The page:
x Abu Dhabi, UAESaturday 22 July 2017

Arabian wolf thrives in breeding centre

Hunting and loss of habitat have wiped out the species in the wild but a centre in Sharjah is ensuring they survive.

An Arabian wolf with her pup at the Breeding Centre for Endangered Arabian Wildlife, located in Sharjah.
An Arabian wolf with her pup at the Breeding Centre for Endangered Arabian Wildlife, located in Sharjah.

SHARJAH // As the call to prayer echoes across to their lair, the Arabian wolves howl along. "They do this with every call to prayer," said Dr Jane Budd, the carnivore specialist at the Breeding Centre for Endangered Arabian Wildlife, in Sharjah. The Arabian wolves, along with other locally endangered wildlife, are housed and protected within open-air enclosures.

On hearing Dr Budd's voice, Madini, a nine-year-old male, runs towards her across the grass, rocks and wood chips of its enclosure, wagging its tail. With piercing yellow-orange eyes, grey fur with light-brown patches, sharp teeth and great agility, Madini is a typical Arabian wolf. Behind, pushing and shoving, its six pups peek out from behind a gravel brick den before being ushered back in by their mother, Skcos, a four-year-old female.

"There are many misconceptions about wolves," said Dr Budd. "They are often portrayed as treacherous, evil and bloodthirsty, through stories like Little Red Riding Hood and Peter and the Wolf. "They are actually very secretive and little is known about them, but the wolf's reputation has resulted in indiscriminate killing," she said, petting Madini through the metal fencing. Scratching a hard-to-reach area behind the animal's ear, Dr Budd teases out a lump of uncomfortable moulting fur, and the wolf growls in appreciation and licks her hands.

Madini is this friendly, she explains, only because she took care of him as a pup when he was brought from Saudi Arabia. "They are absolutely not suitable as pets," she said. "They are very much wild animals and are dangerous." Dr Budd has been working at the centre for more than 12 years and with all kinds of wild animals, many of them ferocious. This year, two litters of Arabian wolf pups were born at the centre - Skcos's litter of six in February, followed by three pups in April from another pair, bringing the number of wolves at the centre to 15.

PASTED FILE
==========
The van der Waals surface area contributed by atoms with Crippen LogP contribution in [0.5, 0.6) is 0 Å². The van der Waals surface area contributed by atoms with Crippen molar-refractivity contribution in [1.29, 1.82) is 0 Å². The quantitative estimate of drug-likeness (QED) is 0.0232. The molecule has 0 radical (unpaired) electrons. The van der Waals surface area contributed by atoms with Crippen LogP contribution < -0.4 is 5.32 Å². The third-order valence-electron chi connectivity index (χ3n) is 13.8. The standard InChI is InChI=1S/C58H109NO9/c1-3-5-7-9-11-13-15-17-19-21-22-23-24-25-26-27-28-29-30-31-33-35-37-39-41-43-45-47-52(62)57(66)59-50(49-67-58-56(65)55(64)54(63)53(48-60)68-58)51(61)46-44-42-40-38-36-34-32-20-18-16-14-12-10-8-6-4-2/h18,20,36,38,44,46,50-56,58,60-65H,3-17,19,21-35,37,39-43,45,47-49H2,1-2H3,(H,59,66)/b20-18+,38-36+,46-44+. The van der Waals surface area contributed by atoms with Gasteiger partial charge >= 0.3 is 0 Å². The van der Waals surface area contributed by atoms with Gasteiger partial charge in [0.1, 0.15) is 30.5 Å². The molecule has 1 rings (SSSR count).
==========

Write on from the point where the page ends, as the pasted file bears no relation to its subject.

Once found throughout most of the peninsula, the Arabian wolf inhabited rocky mountains, gravel deserts and coastal plains; the animal largely avoided the sandy deserts of the Empty Quarter. None, however, have been seen in the wild in the UAE for more than 30 years. The centre does receive regular reports of sightings, which usually turn out to be of feral dogs. "Arabian wolves are extinct in the UAE," Dr Budd said. "They died off from excessive hunting and the continued disappearance of their habitats. Most of these older wolves were brought in from Saudi Arabia and Oman as confiscated animals from the illegal trade or donated and then bred here."

The breeding centre was established in 1998 under the patronage of the Ruler of Sharjah, Dr Sheikh Sultan bin Mohammed, to conserve the region's natural heritage. The centre is run by the Environment and Protected Areas Authority and is off-limits to the public. However, most of the endangered animals bred there, such as the Arabian leopard and other cats such as sand cats and cheetahs, as well as species of mammals, reptiles, freshwater fish, amphibians and invertebrates that are indigenous to the peninsula, can be visited at Arabia's wildlife centre next door.

The two centres are part of the Sharjah Desert Park complex, along the Sharjah-Al Dhaid motorway. The wildlife centre also houses a family of Arabian wolves. The mother mainly stays inside the den with the pups, while the father and the older pups take care of the new pups whenever they come out to play. "We don't go near the new mothers for several months because if she gets stressed, she could abandon the new pups or try anxiously to carry them off to a new location," Dr Budd said.

"They live together as a family, where the parents stick together in a monogamous 'marriage'," she said. "The older litters help out with the new litter of pups." She pointed at a one-year-old wolf, which was hanging hesitantly back. "Like a teenager," she said. "Not as confident as the older wolves. "A wolf is shy, but at the same time, a very inquisitive creature, so it wants to explore but prefers to be safe than sorry." On cue, the young wolf returned to the litter inside.

The Arabian wolf, she said, is "not that different from us. They function as a family and love each other. "They are not that big, bad wolf from the stories of our childhood. They are just trying to survive in our modern world." rghazal@thenational.ae The caption on this article has been amended to reflect the photograph was taken by Dr jane budd, from the Breeding Centre for Endangered Arabian Wildlife.